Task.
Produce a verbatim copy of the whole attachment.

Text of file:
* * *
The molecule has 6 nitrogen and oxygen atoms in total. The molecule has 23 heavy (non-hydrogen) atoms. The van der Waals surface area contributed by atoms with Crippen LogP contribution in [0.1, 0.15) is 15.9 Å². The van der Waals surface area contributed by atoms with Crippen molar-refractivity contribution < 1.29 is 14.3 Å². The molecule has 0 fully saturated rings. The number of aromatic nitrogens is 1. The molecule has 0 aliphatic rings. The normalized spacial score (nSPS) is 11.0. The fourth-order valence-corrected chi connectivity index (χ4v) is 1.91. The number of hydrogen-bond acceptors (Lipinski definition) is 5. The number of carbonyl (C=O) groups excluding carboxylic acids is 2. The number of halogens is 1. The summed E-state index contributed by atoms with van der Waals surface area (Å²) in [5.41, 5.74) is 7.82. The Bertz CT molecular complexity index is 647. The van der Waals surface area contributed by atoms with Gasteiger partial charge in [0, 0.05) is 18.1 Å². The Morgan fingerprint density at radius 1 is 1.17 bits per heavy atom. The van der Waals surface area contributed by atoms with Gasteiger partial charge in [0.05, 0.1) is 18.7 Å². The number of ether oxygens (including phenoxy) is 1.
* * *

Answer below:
The molecule has 6 nitrogen and oxygen atoms in total. The molecule has 23 heavy (non-hydrogen) atoms. The van der Waals surface area contributed by atoms with Crippen LogP contribution in [0.1, 0.15) is 15.9 Å². The van der Waals surface area contributed by atoms with Crippen molar-refractivity contribution < 1.29 is 14.3 Å². The molecule has 0 fully saturated rings. The number of aromatic nitrogens is 1. The molecule has 0 aliphatic rings. The normalized spacial score (nSPS) is 11.0. The fourth-order valence-corrected chi connectivity index (χ4v) is 1.91. The number of hydrogen-bond acceptors (Lipinski definition) is 5. The number of carbonyl (C=O) groups excluding carboxylic acids is 2. The number of halogens is 1. The summed E-state index contributed by atoms with van der Waals surface area (Å²) in [5.41, 5.74) is 7.82. The Bertz CT molecular complexity index is 647. The van der Waals surface area contributed by atoms with Gasteiger partial charge in [0, 0.05) is 18.1 Å². The Morgan fingerprint density at radius 1 is 1.17 bits per heavy atom. The van der Waals surface area contributed by atoms with Gasteiger partial charge in [0.05, 0.1) is 18.7 Å². The number of ether oxygens (including phenoxy) is 1.